Water Buffalo-ing It: Supporting Student Revision
My AP Language students recently began a thematic unit on how work shapes and influences our lives. I knew they were struggling with seeing the theme’s relevance–few of them have jobs and they’re just not there yet. So, today I began class with a poem I thought they’d like: “To Be of Use” by Marge Piercy. We talked about what it means to dive into something headfirst versus “dallying in the shallows” and why “the thing worth doing well done/ has a shape that satisfies, clean and evident.”
The part they seemed to like the most, though, or perhaps they were humoring me because it’s my favorite part, was the water buffalo.
The water buffalo–not a particularly glamorous animal–works through “the muck and the mud to move things forward.”
My students liked that concept, and we talked about the times when we have to “water buffalo it.” (We’re trying to make it catch on as a verb). I have to water buffalo my way through the stack of essays I don’t want to grade this weekend. They have to water buffalo through their swim practice, their homework, their babysitting jobs.
What they don’t know is that they’re about to water buffalo through the writing process.
These kids are highly grade motivated. That’s not to say they aren’t genuinely invested in becoming better writers–some are–but they’re high school kids. I’m going to grade the essay, so they only want my feedback. They want me to read and critique every word of their drafts. Don’t get me wrong–I love writing workshop and I love giving my students tons of feedback, but it can’t just be about me and my feedback. Avondale teacher Rick Kreinbring recently wrote a blog post about the importance of audience for student writers. He explained that when he “became their audience, they tried to write like students. But when their audience was other students, they wrote like writers. They had more confidence, took risks, and tried to engage each other. In short, they did what writers do.”
Writers struggle through “the muck and the mud” with other writers. I’ve given them their muck and mud–an essay assignment linked to our unit’s theme. Now, my job is to figure out how to connect them with other students in genuine conversations to move their writing forward. This isn’t about me shirking my duties as a writing instructor; rather, it’s about helping them realize that there are many writers around them who can provide feedback. They need to ask. They need to trust their instincts. They need to struggle a little.
Next week, we’ll spend a day in class where they’ll look at their past essays and really read my comments (a girl can dream, right?). Then they’ll talk about those essays with each other and set some goals for this next piece. I’m hoping the goals will be more like “I will make sure my analysis in my body paragraphs directly relates to my thesis” and less like “I will get an A.” We’ll see. One way I hope to get at this is some reflective journaling throughout the process. We’ll set the goals at the beginning of the process, but then I’m going to ask the students to revisit those goals throughout the writing process. What have they done to achieve those goals? What struggles are they having? Hopefully, by asking them to articulate their progress, they’ll begin to realize that they are the ones in control of improving their writing.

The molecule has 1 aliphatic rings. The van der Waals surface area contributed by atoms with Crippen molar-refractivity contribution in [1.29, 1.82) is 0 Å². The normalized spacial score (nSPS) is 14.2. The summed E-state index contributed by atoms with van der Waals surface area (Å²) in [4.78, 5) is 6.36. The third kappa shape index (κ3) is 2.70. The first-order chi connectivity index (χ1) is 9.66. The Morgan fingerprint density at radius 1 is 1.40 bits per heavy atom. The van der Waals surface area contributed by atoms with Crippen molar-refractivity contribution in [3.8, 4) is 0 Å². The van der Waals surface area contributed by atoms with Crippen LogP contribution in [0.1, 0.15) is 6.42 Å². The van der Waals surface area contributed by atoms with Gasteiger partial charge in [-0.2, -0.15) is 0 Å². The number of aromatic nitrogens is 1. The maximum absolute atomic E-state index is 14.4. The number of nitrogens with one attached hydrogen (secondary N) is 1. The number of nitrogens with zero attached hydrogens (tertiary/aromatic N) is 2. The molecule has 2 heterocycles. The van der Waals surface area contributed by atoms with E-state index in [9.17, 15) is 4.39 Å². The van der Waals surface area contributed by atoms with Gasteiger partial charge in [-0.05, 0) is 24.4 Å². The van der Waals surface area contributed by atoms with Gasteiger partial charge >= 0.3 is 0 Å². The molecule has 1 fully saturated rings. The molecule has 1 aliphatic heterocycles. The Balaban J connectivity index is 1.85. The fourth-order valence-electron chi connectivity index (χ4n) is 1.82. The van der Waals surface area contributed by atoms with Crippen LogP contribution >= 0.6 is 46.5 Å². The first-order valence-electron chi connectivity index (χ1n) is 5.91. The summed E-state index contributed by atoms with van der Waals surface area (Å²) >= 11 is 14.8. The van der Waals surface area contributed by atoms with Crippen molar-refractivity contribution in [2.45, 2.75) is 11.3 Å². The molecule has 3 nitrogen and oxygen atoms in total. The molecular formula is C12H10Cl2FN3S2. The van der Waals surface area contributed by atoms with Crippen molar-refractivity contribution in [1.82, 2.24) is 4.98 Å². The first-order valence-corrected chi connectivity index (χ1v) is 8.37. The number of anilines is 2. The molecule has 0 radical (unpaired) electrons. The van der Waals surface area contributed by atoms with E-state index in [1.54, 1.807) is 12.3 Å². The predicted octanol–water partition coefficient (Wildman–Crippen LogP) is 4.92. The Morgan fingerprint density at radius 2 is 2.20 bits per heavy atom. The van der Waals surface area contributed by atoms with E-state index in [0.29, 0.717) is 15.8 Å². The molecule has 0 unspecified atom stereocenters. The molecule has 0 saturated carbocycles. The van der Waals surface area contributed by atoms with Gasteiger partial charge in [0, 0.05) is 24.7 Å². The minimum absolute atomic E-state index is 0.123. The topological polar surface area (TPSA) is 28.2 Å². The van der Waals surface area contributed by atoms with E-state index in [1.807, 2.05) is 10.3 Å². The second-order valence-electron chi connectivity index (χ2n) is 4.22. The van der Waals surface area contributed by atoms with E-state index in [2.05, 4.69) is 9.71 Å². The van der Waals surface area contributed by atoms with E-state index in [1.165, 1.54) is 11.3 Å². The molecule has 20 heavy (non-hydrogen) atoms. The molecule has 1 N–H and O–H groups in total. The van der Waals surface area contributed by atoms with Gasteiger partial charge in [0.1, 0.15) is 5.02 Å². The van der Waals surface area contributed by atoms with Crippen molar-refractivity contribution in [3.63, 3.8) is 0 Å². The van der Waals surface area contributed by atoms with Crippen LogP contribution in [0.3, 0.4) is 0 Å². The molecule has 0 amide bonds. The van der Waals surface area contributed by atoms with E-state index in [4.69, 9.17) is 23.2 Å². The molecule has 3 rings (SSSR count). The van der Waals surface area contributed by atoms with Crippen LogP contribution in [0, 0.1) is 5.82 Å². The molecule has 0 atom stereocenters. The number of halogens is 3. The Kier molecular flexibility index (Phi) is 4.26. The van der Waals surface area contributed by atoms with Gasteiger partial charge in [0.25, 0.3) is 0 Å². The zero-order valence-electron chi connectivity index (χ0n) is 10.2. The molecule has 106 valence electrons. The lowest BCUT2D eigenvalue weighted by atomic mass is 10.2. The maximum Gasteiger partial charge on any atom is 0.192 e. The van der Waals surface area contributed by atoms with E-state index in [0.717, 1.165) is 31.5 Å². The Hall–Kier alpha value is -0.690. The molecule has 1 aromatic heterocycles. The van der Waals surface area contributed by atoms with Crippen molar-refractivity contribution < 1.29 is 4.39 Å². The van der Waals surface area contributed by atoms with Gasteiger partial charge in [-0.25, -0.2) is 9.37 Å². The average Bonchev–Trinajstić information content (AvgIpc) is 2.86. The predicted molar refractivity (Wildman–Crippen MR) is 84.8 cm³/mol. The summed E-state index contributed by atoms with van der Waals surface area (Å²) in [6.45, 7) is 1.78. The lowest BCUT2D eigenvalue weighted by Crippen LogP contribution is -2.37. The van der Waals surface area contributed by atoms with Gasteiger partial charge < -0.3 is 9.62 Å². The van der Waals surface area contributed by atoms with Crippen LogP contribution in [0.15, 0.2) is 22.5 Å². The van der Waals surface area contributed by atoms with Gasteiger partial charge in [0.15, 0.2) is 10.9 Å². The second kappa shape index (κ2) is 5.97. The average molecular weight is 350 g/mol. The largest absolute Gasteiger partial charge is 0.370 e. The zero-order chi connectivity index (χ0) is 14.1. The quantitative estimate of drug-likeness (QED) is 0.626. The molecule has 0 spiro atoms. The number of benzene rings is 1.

After the goal-setting, I’ll set the students loose to write on their own timeline. That’s going to be hard for me. I like to require rough drafts by a certain day. I often schedule students in slots for draft conferences on writing workshop days, and I’ve been known to require different types of peer editing. None of that is bad, but if my goal is to push them to value and engage in the writing process authentically and independently, those types of supports won’t get them there. I’ll model what my timeline would be if I were writing, but I won’t create hoops for them to jump through along the way.
Finally, I plan to offer lots of options to help them seek out the revision support they need.
- Writing Workshop: We’ll still do writing workshop days, but I won’t be reading full drafts. Instead, I’ll encourage them to mine their reflective journal entries for specific questions they can ask me and their fellow writers.
- Google Drive editing: Rather than the required online writing group revision I’ve required in the past, I’ll simply post a sign up sheet on the board. Sign your name; find some buddies who want to collaborate online. As much as I want to lurk and ask them to share their drafts with me, too, I’ll stay out of it.
- Student-led modeling: I often write my own essay along with my students a la Penny Kittle’s Write Beside Them. I love that process; however, this time, I plan to focus on using my student writers to share pieces of their drafts as they go and talk about the choices they’ve made in their writing so far.
- Peer to Peer mentoring: My former AP Language students are now seniors. I’ve spoken to them and many are willing to read drafts and give feedback. I’ll invite them to come to my Academic Advisory for the next two weeks and work with interested students.
Oh, my little water buffalos. This should be interesting. Bring on the muck and the mud.
Hattie Maguire is an English teacher and Content Area Leader at Novi High School. She is spending her fourteenth year in the classroom teaching AP English Language and Composition, English 10, Debate, and Practical Public Speaking. She is a National Board Certified Teacher who earned her BS in English and MA in Curriculum and Teaching from Michigan State University.